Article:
The Smith-Lever Act was signed into law on May 8, 1914, and the Cooperative Extension Service was born.
by Abby Bauer, Hoard's Dairyman Associate Editor
This Thursday, the Cooperative Extension System turns 100 years old. President Woodrow Wilson signed legislation a century ago, on May 8, 1914, that extended the land-grant university concept beyond college campuses to reach communities across the United States.
That legislation, known as the Smith-Lever Act, created the Cooperative Extension System (CES) as a partnership between federal, state and county governments. The act's stated purpose was " to aid in diffusing among the people of the United States useful and practical information on subjects relating to agriculture, home economics and rural energy, and to encourage the application of the same, there may be continued or inaugurated in connection with the college or colleges in each State, Territory, or possession "
Congress originally designed the extension system to address rural, agricultural issues. At that time, 50 percent of the population lived in rural areas and 30 percent of the workforce was engaged in farming. Cooperative Extension helped livestock and crop producers become more profitable and more efficient on their farms as agriculture continued to evolve.
Today, just 17 percent of Americans live in rural areas, but extension still plays a role in the lives of rural, urban and suburban citizens. With almost 2,900 offices, the Cooperative Extension Service brings information and education in the areas of youth development, agriculture, natural resources, family and consumer sciences, and community and economic development to people across the nation.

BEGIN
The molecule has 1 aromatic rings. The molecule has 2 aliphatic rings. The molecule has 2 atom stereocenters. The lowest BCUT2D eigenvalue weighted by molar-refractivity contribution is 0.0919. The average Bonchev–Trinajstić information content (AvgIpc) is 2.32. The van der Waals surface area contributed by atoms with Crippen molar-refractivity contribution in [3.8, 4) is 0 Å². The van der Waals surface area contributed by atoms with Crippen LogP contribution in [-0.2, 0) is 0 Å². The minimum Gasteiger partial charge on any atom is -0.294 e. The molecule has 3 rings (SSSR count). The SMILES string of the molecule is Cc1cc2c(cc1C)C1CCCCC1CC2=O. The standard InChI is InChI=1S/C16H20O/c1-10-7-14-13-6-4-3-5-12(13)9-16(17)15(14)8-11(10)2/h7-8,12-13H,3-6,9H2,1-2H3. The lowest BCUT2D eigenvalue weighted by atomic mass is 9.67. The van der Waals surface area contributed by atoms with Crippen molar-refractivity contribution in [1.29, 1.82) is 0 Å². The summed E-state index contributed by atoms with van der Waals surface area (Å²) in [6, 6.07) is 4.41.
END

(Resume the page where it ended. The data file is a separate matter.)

Just as Cooperative Extension has changed over the past 100 years, so has the dairy industry. Back in 1914, 5.14 million farms reported having milk cows. Average herd size was 3.3 cows, and each of the nation's 19.5 million milk cows produced around 4,000 pounds of milk per year. Today, America's 9.2 million cows live on 46,960 farms and produce an average of 21,822 pounds of milk per year.
The author is an associate editor and covers animal health, dairy housing and equipment, and nutrient management. She grew up on a dairy farm near Plymouth, Wis., and previously served as a University of Wisconsin agricultural extension agent. She received a master's degree from North Carolina State University and a bachelor's from University of Wisconsin-Madison.
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Next week's webinar
"Update on mineral nutrition of dairy cows" will be presented by Bill Weiss, The Ohio State University, at noon (Central time) on Monday, May 12. Because of changes in productivity and basal diets and feeds, mineral requirements of dairy cows need to be continually updated. Although cows require at least 18 different minerals, we'll focus on magnesium, phosphorus, potassium, sulfur, chromium, copper, manganese and selenium. Concentration recommendations will be shared. It is brought to you by Zinpro Performance Minerals. (www.zinpro.com/dairy) Register at www.hoards.com/webinars.